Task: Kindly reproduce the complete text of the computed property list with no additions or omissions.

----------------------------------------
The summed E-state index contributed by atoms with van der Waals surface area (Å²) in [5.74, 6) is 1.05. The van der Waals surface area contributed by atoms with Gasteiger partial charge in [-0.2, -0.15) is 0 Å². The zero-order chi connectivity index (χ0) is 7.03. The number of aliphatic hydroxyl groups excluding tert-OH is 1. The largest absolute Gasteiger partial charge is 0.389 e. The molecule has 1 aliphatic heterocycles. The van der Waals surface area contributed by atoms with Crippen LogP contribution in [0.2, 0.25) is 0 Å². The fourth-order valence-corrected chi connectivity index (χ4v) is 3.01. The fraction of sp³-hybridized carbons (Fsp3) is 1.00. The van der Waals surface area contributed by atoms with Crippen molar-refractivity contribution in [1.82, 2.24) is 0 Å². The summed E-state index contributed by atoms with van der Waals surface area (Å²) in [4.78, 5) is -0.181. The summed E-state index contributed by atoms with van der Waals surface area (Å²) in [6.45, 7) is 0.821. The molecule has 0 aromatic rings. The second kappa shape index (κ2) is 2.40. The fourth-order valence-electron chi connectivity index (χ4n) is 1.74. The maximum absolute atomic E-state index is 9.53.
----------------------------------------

The summed E-state index contributed by atoms with van der Waals surface area (Å²) in [5.74, 6) is 1.05. The van der Waals surface area contributed by atoms with Gasteiger partial charge in [-0.2, -0.15) is 0 Å². The zero-order chi connectivity index (χ0) is 7.03. The number of aliphatic hydroxyl groups excluding tert-OH is 1. The largest absolute Gasteiger partial charge is 0.389 e. The molecule has 1 aliphatic heterocycles. The van der Waals surface area contributed by atoms with Crippen LogP contribution in [0.2, 0.25) is 0 Å². The fourth-order valence-corrected chi connectivity index (χ4v) is 3.01. The fraction of sp³-hybridized carbons (Fsp3) is 1.00. The van der Waals surface area contributed by atoms with Crippen molar-refractivity contribution in [1.82, 2.24) is 0 Å². The summed E-state index contributed by atoms with van der Waals surface area (Å²) in [4.78, 5) is -0.181. The summed E-state index contributed by atoms with van der Waals surface area (Å²) in [6.45, 7) is 0.821. The molecule has 0 aromatic rings. The second kappa shape index (κ2) is 2.40. The fourth-order valence-electron chi connectivity index (χ4n) is 1.74. The maximum absolute atomic E-state index is 9.53.